Method in the Madness

Can I milk another column out of Mad Men?

Why not?

Matthew Weiner’s show about Madison Avenue in the early 1960s is so meticulously detailed that it’s worth using it as a spur to consider what has and hasn”€™t changed in the Zeitgeist over the last half century.

“€¢ The overall impression Mad Men gives of 1960 is that of a less crowded, less expensive world before we swarming hordes of Baby Boomers escaped our playpens and ruined everything.

“€¢ In a fecund era, when most families had heirs and spares to spare (the Total Fertility Rate peaked in 1957 at 3.77 children per woman per lifetime), kids could have more fun and parents weren”€™t as obsessive about safety. Thus, they didn”€™t bother to lock their kids down into car seats.

Don Draper’s small daughter happily plays astronaut by wearing a transparent dry-cleaning bag over her head, and her mother merely admonishes her for knocking her garments on the floor. (The dry-cleaning bag joke, however, is a slight anachronism: In the late 1950s the plastics industry has already started its public service campaign to terrify kids about the plastic bag peril, a fear that forms one of my wife’s most vivid memories of her childhood.)

“€¢ Don Draper, we learn, is 36-years-old. The male protagonists of movies and TV shows are usually described as being about 35. Indeed, 36 is more common than 34, which audiences evidently find rather callow for a leading man.

“€¢ In 1960, however, there weren”€™t actually a lot of 20something babes throwing themselves at guys born in the 1920s, even ones as handsome as Don Draper, because there just weren”€™t that many babies born in the 1930s. There were 2.95 million live births in America in 1925, but only 2.38 million in 1935. Because supply and demand favored younger women, they were picky.

The real sex mismatch happened with the sexual revolution in the later 1960s, when a flood of Baby Boom babes born from 1946 onward came on the mating market and immediately set about stealing prosperous husbands away from their wives.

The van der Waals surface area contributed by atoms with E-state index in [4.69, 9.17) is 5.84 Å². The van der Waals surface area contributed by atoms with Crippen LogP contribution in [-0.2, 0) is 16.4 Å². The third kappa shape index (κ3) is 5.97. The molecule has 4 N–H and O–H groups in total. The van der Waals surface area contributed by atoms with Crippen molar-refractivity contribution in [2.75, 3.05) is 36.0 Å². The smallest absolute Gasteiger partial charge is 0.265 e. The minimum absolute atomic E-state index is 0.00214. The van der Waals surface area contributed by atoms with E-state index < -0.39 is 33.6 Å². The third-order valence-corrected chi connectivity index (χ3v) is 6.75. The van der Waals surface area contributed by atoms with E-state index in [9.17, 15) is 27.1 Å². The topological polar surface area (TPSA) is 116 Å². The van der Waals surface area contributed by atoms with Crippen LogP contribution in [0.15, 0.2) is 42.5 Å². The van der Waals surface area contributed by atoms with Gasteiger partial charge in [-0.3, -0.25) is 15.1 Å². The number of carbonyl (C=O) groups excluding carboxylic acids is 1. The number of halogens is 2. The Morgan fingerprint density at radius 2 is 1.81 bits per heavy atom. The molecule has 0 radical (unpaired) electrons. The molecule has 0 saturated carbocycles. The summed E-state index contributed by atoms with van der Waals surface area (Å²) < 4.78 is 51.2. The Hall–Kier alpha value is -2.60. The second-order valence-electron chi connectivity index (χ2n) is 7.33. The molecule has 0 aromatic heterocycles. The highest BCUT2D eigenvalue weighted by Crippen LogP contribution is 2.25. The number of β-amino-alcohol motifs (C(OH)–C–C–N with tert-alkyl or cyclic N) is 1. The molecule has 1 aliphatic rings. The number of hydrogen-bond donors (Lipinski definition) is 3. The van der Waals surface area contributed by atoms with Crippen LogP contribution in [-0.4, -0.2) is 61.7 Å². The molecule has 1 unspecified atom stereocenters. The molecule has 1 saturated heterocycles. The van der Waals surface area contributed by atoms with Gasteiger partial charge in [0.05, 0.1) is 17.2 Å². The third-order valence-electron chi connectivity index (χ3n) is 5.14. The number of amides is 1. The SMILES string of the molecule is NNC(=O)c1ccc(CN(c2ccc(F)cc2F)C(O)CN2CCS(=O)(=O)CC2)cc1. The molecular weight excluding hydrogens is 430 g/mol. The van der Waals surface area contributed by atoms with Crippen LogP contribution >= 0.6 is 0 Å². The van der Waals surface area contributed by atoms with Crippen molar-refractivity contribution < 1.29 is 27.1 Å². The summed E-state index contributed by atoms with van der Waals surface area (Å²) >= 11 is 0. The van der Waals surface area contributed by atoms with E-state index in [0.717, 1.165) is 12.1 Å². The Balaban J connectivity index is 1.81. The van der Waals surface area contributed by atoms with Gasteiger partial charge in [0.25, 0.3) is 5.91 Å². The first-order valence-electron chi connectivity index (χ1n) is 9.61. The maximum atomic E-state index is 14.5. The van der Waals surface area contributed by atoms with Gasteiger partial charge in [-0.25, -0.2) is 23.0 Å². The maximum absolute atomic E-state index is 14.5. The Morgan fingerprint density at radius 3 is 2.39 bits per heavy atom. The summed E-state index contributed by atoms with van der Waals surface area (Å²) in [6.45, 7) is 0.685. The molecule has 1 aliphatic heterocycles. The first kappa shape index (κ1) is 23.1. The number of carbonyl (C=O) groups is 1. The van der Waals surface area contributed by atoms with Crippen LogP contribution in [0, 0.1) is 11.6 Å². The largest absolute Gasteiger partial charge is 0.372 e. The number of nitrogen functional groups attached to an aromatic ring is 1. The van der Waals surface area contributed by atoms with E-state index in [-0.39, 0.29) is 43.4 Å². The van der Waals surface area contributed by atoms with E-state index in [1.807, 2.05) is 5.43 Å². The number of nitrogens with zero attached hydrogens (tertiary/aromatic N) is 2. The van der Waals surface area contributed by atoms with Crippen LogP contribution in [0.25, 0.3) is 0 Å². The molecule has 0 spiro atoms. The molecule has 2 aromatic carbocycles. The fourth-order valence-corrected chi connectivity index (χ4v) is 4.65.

“€¢ People had deeper voices in 1960 from smoking so much. And not just the men. In a mid-1960s article, Tom Wolfe describes the voices of The Ladies Who Lunch as:

the dah-ling voice, a languid weak baritone, not a man’s voice, you understand, but a woman’s, The New York Social Baritone, like that of a forty-eight-year-old male dwarf who just woke up after smoking three packs of Camels the day before…

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“€¢ Another theme of the show is the luxury”€”the privacy, the irresponsibility”€”of not being expected to carry a cell phone everywhere. In one episode, Don Draper sneaks out to a foreign movie during business hours (hey, his job as Creative Director requires him to stay hep). When he gets in trouble for missing a meeting, he dismisses his new secretary back to the switchboard for failing to artfully cover for him while he was at the art film.

“€¢ Something that Mad Men misses is that in the mid-20th Century the consensus of the most artistic and insightful souls was that American life was plagued by gender oppression. Men, in the view of social commentators such as James Thurber, Robert Benchley, Groucho Marx, and W.C. Fields, were relentlessly oppressed by women, who refused to sleep with them without a legally binding promise of lifetime support and fidelity.

The contemporary notion that women rose up as one to wrest from men the privilege of bringing home the bacon is one of the more curious myths in folklore.

“€¢ Transportation hasn”€™t sped up at all. The cruising speed of today’s Boeing 777 is no faster than that of the 707 that entered domestic service in 1959, and it probably took Dan Draper less time to get to La Guardia Airport from his home in Westchester Co. than it would take his son driving from the same house today.